Hidden and lethal, landmines are a lingering legacy of war, rendering huge swathes of territory impassable. Exactly how many landmines lie undiscovered around the world is unknown, but estimates run into the tens of millions.
Some countries are loaded with them. Cambodia – with an area of just 180,000 square kilometres – is thought to contain between four and six million landmines. Their presence hinders urban expansion and agriculture. Around the world, they kill between 15,000 and 20,000 people every year – more than a third of them children.
Finding and disabling landmines presents unique challenges. In 2015, according to the United Nations’ annual Landmine Monitor report, mine clearance efforts destroyed nearly 158,000 antipersonnel mines and 14,000 antivehicle mines.
Military forces can use large vehicles to clear out minefields in former combat zones, but different tactics are needed to deal with the problem in civilian areas.
Let’s take a look at a few current demining techniques – and ideas under development.
These use a magnetic field to identify the steel, copper, aluminium or lead components of buried mines. Unfortunately, they are indiscriminate machines and will react equally to a firing pin, a pressure plate, a piece of discarded shrapnel or an old soft drink can. For this reason, their use is highly labour-intensive, with some estimates of hit rates as low as one in 1,000.
Why not harness nature’s power to do the job? Dogs and rats can be trained to sniff out some types of explosive chemicals. Using live detectors is both faster and more reliable than using handheld devices, and, being small, rodents and dogs are less likely than humans to set a mine off should they tread on one.
Dogs can become disorientated by competing scents in areas with a lot of buried bombs, making rats better candidates in some situations. A company in Montana in the US is training honeybees to do the job.
High-frequency radar waves sent into the earth, reflected and detected can tell an operator about the size and shape of buried objects. But rocks and water pockets create frequent false positives, and some types of soil, such as clay or shale, reduce the system’s penetrative power to under a metre.
The obvious answer isn’t viable yet – and doesn’t look to be anytime soon. While current robots can be equipped with the same detectors that humans use, they generally aren’t able to move easily over uneven ground, rendering them unsuitable in most areas.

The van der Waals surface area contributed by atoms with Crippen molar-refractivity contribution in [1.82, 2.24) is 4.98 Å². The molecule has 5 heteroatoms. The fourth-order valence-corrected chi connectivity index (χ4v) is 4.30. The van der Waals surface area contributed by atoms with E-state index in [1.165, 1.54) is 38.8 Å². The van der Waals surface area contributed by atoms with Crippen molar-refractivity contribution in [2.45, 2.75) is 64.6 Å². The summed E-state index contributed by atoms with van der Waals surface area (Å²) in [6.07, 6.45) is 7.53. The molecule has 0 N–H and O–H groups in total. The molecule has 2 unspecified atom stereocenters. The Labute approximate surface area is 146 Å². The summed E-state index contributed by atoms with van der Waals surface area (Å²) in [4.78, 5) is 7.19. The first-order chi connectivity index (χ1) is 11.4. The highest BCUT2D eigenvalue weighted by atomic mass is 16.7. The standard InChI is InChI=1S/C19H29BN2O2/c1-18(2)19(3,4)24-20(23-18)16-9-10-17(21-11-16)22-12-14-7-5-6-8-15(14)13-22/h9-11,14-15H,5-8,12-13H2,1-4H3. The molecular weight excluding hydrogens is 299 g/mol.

Plants and bacteria
Some species of plants and bacteria have been genetically modified to react to the presence of explosive chemicals. Thale cress (Arabidopsis thaliana), for instance, can be bred to turn from green to red in the presence of nitrous oxide, a chemical that leaks from some types of unexploded bombs.
In 2016, researchers at the Massachusetts Institute of Technology in the US announced that they had successfully engineered spinach not only to detect trace elements exuded by explosives but also – via implanted nanotubes – to communicate the fact to a handheld receiver.
Beginning its life as an art project, the Mine Kafon has morphed into a wind-powered, disposable mine destruction device – funded by Kickstarter.
Designed by Massoud Hassani, who grew up in Afghanistan before finding safe haven in The Netherlands, the Kafon has been described as “a giant clump of dandelion seeds”. Essentially an autonomous, GPS-equipped sphere, the device roles across minefields, detonating any mines it encounters. Each device can blow up three to four devices before being too badly damaged to continue.
Hassani and colleagues are currently also developing a drone-equipped variation. It hovers around four centimetres above the surface, detects mines with a robotic metal detecting arm, then places a small detonator with a timer on each mine it finds.
Originally published by Cosmos as How to find and destroy landmines – safely
Vishnu Varma R Vejayan
Vishnu Varma R Vejayan is a physics student from Queen Mary University of London with an interest in scientific writing and research in physics. He interned at Cosmos in early 2017.
Read science facts, not fiction...
There’s never been a more important time to explain the facts, cherish evidence-based knowledge and to showcase the latest scientific, technological and engineering breakthroughs. Cosmos is published by The Royal Institution of Australia, a charity dedicated to connecting people with the world of science. Financial contributions, however big or small, help us provide access to trusted science information at a time when the world needs it most. Please support us by making a donation or purchasing a subscription today.